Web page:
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Proteomic analysis of Artemisia annua--towards elucidating the biosynthetic pathways of the antimalarial pro-drug artemisinin.

Bryant L, Flatley B, Patole C, Brown GD, Cramer R - BMC Plant Biol. (2015)

Bottom Line: The comparison of various databases containing A. annua sequences (NCBInr/viridiplantae, UniProt/viridiplantae, UniProt/A. annua, an A. annua trichome Trinity contig database, the above contig database and another A. annua EST database) revealed significant differences in respect of their suitability for proteomic analysis, showing that an organism-specific database that has undergone extensive curation, leading to longer contig sequences, can greatly increase the number of true positive protein identifications, while reducing the number of false positives.The newly gained information allows for the possibility of an enzymatic pathway, utilizing peroxidases, for the less well understood final stages of artemisinin's biosynthesis, as an alternative to the known non-enzymatic in vitro conversion of dihydroartemisinic acid to artemisinin.Data are available via ProteomeXchange with identifier PXD000703.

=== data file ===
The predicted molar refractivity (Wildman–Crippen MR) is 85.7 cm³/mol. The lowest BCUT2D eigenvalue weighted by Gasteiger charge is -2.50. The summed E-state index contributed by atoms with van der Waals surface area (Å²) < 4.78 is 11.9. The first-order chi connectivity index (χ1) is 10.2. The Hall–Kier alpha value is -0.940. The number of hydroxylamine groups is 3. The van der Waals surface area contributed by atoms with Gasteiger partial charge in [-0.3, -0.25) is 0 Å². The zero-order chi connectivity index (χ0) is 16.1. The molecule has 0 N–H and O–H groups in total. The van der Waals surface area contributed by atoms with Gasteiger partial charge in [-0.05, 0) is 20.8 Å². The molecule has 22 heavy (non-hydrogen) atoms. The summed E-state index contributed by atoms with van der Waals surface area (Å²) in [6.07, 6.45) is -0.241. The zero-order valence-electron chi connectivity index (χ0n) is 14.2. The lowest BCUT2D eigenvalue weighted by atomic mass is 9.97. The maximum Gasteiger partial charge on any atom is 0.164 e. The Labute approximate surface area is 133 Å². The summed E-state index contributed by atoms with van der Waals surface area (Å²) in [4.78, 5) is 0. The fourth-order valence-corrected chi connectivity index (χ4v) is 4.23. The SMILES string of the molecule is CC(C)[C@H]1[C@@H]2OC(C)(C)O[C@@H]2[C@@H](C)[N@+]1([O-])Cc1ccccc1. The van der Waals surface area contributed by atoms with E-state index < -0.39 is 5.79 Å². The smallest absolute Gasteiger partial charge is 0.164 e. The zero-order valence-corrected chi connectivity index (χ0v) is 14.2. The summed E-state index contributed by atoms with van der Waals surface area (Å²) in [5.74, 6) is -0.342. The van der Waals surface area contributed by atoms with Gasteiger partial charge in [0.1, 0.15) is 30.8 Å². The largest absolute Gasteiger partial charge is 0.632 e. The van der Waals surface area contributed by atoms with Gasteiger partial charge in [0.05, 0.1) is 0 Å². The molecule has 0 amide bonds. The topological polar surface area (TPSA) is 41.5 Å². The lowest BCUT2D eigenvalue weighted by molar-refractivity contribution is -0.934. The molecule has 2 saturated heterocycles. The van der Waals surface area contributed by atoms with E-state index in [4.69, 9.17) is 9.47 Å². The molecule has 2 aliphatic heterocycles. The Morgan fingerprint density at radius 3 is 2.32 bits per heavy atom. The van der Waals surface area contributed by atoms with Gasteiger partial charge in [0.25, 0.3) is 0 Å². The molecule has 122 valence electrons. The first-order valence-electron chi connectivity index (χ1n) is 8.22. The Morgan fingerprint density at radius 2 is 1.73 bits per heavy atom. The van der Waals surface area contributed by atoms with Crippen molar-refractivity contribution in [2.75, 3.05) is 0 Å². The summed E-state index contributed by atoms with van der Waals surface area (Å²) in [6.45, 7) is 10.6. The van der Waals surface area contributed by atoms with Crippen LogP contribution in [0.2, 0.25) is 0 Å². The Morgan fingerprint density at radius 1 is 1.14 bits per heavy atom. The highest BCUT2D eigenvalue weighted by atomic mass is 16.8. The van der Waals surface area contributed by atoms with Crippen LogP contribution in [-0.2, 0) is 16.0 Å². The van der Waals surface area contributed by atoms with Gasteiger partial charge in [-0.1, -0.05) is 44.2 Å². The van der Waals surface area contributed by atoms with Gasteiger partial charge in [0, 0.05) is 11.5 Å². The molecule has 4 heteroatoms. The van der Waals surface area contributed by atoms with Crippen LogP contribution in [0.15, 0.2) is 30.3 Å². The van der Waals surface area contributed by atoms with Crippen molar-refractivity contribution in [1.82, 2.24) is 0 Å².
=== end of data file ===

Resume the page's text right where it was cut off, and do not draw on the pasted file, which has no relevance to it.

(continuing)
View Article: PubMed Central - PubMed

Affiliation: Department of Chemistry, Whiteknights, Reading, RG6 6AD, United Kingdom. gk002242@reading.ac.uk.

ABSTRACT